I was in the middle of a game of bingo when equality struck.
The homeroom teacher of a grade one French classroom had given me little more than a stack of blank paper, and a sticky-note with the word “loto” written on it.
Being no stranger to the game myself (my Italian grandmother used to sneak me into bingo halls when I was a junior in high school), I felt confident creating a fun, interactive game that focused on numeracy, en français.
After helping my students make their cards, I began calling out the first set of numbers. In true bingo hall fashion, I started with a single row, followed by a double row and, eventually, the full card—something my grandma believed was reserved for non-Italians.
The students’ teacher had instructed me to have the winners write their names on the chalkboard so that, upon her return, they could receive a small prize. Just before the end of the period, a student raised her hand triumphantly and shouted, “loto!”
I walked over to her and found a full card. (In all fairness, she was not Italian. The conspiracy continues). Naturally, I congratulated her, and invited her to write her name on the board.
“Félicitations! Demain, Madame vous donnera un petit prix!”
Then I heard it. A shrill of anger and disbelief, backed by the three-word phrase that echoes in the corridors of every elementary school: “That’s not fair!”
Coming quickly toward me from across the classroom like high cholesterol for the elderly was a young girl.
“That’s not fair!” she repeated.
The sound of helicopter parenting took the room hostage.
“My mommy said that everyone has to win something because if not everyone wins, then no one can win!”
To my surprise, she had quickly gathered a group of supporters who, with dabbers for pitchforks, chanted, “Yeah! That’s not fair!”
I smiled and told the students that, during the week, they would most likely have another opportunity to play, and to win. Somewhat satisfied, or perhaps plotting to slash my car tires with their cutting stares, they walked away and sat down at their desks.
When the bell rang, the students moved onto their next class, leaving me alone in a room filled with the stink of disappointment. After I collected the bingo cards, I sat in the teacher’s chair and wondered.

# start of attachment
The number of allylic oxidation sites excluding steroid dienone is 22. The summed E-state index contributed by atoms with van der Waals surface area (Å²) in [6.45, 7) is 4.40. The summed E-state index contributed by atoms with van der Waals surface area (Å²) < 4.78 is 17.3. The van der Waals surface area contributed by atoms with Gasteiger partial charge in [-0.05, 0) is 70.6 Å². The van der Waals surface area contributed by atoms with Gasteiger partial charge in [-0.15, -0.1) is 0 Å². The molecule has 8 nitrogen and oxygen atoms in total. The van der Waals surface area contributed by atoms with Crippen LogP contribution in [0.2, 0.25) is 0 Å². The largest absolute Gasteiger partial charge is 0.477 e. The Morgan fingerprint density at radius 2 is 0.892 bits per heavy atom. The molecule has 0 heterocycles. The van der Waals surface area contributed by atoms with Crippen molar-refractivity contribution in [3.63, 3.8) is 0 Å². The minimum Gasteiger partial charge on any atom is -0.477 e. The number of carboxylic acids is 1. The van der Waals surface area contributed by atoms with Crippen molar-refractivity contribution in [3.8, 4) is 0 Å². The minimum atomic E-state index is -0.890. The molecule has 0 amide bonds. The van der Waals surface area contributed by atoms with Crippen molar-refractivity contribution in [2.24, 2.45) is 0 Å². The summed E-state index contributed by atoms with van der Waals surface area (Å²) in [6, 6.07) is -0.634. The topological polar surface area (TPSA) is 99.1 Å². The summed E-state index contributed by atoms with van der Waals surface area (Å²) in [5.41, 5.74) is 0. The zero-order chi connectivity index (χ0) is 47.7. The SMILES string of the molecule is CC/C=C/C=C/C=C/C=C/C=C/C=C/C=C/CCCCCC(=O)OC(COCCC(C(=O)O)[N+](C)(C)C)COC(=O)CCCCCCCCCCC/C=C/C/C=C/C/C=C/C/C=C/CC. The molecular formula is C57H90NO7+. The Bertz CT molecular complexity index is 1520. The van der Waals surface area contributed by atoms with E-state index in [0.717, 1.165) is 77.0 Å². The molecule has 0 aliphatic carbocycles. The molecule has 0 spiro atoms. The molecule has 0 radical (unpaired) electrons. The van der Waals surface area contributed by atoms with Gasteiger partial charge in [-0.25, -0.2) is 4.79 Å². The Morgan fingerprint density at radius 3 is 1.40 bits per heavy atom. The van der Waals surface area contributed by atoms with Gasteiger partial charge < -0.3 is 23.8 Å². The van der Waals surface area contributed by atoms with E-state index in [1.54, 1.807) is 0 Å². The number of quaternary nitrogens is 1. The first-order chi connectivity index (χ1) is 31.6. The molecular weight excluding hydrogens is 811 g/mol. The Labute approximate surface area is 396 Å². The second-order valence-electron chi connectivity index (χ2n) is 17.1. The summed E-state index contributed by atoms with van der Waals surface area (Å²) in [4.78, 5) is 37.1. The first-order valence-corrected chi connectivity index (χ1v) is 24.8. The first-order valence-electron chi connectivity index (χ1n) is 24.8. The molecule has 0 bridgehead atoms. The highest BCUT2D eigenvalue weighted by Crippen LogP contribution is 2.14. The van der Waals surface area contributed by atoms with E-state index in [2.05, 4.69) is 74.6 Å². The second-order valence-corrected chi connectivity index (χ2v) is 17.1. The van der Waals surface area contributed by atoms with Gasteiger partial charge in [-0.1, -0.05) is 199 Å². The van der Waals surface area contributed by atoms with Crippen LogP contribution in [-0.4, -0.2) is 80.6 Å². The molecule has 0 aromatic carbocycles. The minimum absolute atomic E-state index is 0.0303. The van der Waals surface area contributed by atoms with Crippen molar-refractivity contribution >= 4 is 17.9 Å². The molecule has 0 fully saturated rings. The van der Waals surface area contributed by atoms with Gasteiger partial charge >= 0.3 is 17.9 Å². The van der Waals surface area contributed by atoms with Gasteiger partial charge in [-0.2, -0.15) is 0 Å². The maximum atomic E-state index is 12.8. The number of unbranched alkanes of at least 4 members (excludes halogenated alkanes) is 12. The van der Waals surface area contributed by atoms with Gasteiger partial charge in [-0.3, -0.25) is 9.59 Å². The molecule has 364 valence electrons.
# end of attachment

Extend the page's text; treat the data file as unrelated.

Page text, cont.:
Is this the kind of generation of students that we’re raising? Is “everyone’s a winner” something we just say, or do we truly mean it? And if we do mean it, what are the implications? Are we so obsessed with universal inclusiveness that we should dissolve the very notion of competition? Are we doing our students and children a disservice by sheltering them, continuously, from loss and failure? What will they do when a future employer tells them they were not the most successful candidate? How will they react when their college or university program liaison rejects their application? Are we becoming so increasingly scared of failure that we cannot even play a game of bingo?
I understand that the words “winner” and “loser” can present, for both children and adults, an uncomfortable dichotomy, a challenging binary of insecurity and precarity, but does that mean that we must always be reaching for mommy’s or daddy’s warm blanket? In an increasingly competitive society, how can we—or should we—teach students how to be humble “winners” and graceful “losers”?
I believe in a growth mindset that teaches students not to fear failure but, rather, to feel it, embrace it, and learn from it. Failure, for me, is an integral part of life, and an essential part of growth. It builds character and the desire to strive for more, not for others to receive less. I understand that luck and merit are wholly different, but if students cannot handle a loss in a small game of luck, how are they meant to manage loss in the big game of life?
But perhaps I am asking the wrong questions. Maybe I should be trying to promote an agenda of social justice and emancipatory, democratic education that dissolves the ability to win, for fear of the ability to lose.
I am all about inclusivity and fairness, but I see growing danger in parents and teachers championing a fictitious notion that everyone can be a winner at everything. With increasing societal pressures to perform—and to perform well—students and children, I think, should be learning how to cope with failure and loss, rather than pretending that neither exist.
I feel guilt. Sadness. Not for the girl and her army of protesters but, rather, for the (un)lucky winner, the would-be prize recipient who, before leaving for recess, asked me, with a gentle whisper, “Should I erase my name from the board if everyone is going to be mad at me?”
I applaud the desire to recognize “unfairness” both within and outside of the classroom but what, nowadays, is fair? How are we teaching students to understand equity, equality, fairness, and unfairness? I’m not asking that we raise a generation of capitalistic, masculinist “winners” or a self-deprecating, unmotivated generation of “losers,” but if a game of “loto” is viewed as a public injustice, how can we all be winners? How can we fill a full card with every try?
I’m sure my grandmother would like to know.
ABOUT THE AUTHOR
Gianluca Agostinelli is a K to 12 teacher in the Niagara Catholic District School Board. He is also a Graduate Teaching Assistant and Ph.D. student in Educational Studies at Brock University, where he earned graduate degrees in English Literature and Education.
This article is from Canadian Teacher Magazine’s Winter 2018 issue.